Blues & BBQ bonfires ignite in Owatonna
A fire that was initially ignited a decade ago has burned slow and steady, flaring up each year in June and leaving lasting embers burning deep and hot in the hearts of those who love to be caught in this inferno.
Smokin’ in Steele now has a decade of blues, barbecue and blaze under its belt. Each year, the standard has been raised a little higher and a little higher until this year, when the heated fever pitch incinerated the bar altogether.
People have never seen anything quite like it. Incredible bands, one right after another, power giving way to power, people losing their voices, pulling muscles on the dancefloor and delighting in the insane adrenaline energy that brought the performers into the crowds to perform “table top.”
“I want someone who sees the fire in my eyes and wants to play with it”
The festival itself grew out of the minds of the brothers Elbert, Tom and Joe, who had a nagging aching hunger to start something fun and to find yet another cause for the Knights of Columbus Council 945 to champion. While at a festival “far, far away,” and keeping their eyes peeled for festival ideas, Joe asked Tom, “what do you think about barbecue?”
Tom liked the idea, not to mention chowing anything with barbecue sauce, and they planned a road trip to Kansas City. The world hub for all things barbecue. The rest, shall we say is history.
Enter John “Blueshammer” Hammer, and you now have the perfect storm for a warm “summah” rain.
“John knows a LOT of people,” Tom Elbert said. “He has been the thrust behind getting the entertainment for our venue, and the bands who come, don’t come for the money, they come for the party and because they love John.”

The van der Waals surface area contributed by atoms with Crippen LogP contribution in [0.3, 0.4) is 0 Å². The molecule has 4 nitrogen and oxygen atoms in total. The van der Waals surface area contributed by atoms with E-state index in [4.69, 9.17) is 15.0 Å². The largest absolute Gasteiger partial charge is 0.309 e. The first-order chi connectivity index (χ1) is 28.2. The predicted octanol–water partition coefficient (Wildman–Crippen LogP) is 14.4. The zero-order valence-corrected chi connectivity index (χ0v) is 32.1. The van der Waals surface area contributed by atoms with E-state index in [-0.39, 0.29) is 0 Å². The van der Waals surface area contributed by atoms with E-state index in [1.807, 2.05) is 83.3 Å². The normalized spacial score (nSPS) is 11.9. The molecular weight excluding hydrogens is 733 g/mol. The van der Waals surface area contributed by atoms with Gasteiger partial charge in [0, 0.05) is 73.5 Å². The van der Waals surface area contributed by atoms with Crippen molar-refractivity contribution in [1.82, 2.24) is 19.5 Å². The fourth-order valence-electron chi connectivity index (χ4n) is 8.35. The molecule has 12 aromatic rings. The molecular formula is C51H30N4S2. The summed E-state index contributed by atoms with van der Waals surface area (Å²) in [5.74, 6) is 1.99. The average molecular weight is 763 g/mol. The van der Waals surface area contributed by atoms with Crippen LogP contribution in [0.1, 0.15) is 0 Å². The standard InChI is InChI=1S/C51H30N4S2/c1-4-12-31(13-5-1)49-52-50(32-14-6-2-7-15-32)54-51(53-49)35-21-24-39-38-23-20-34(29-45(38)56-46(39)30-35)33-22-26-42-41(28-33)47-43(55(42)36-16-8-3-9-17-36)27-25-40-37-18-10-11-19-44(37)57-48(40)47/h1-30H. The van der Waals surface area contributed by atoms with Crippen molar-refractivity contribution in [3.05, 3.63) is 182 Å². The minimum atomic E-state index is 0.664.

Hammer, who is constantly driven to build bigger and bigger shows for Owatonna was, most of the time standing in the shadows enjoying the people who were enjoying the show. The line-up was so spectacular that there were many comments about the magnitude equaling a category 5 tornado.
Hammer, whose passion is only surpassed by his humility said, “I’m not dead yet. I can do better.”
Perhaps it’s just because I was only in my sophomore season at Smokin’ in Steele, but I walked away in 2016 and thought to myself, “there is no equal to what I just witnessed.” And then, 2017 came and it pretty much ticked all the boxes on my bucket list, so I’m probably close to death at this point.
All the crowd could mutter as the grand finale ended and drifted off into the fog of “camp grab-me” was, “he (Hammer) did it again.”
He did. They raised that bar and he jumped it. HE JUMPED IT. I can only imagine now, just how high that bar has become. Certainly those without vision won’t be able to see it anymore.
And as big as this blues fest has become, Tom Elbert warns, “this is the best kept secret in the Midwest and we need to be careful to protect it. If it explodes, and we’d see 30,000 people, it would be our last year.”
There is a sadness and a bit of fear that I heard coming from his mouth. The festival as it is now, is more like a family reunion for the performers. They have the luxury of playing the small venue to avoid the big crowds, to sit and talk to the small-town voices of Minnesota. They tell their tales of the road with other performers, let their hair down, camp in an intimate setting and come back to their roots.
They find themselves, rediscovering the reason they are musicians and they rekindle the passion of what brought them to the dance in the first place. And bottom line, they love the Blueshammer and the tireless work he does and the causes he fights for.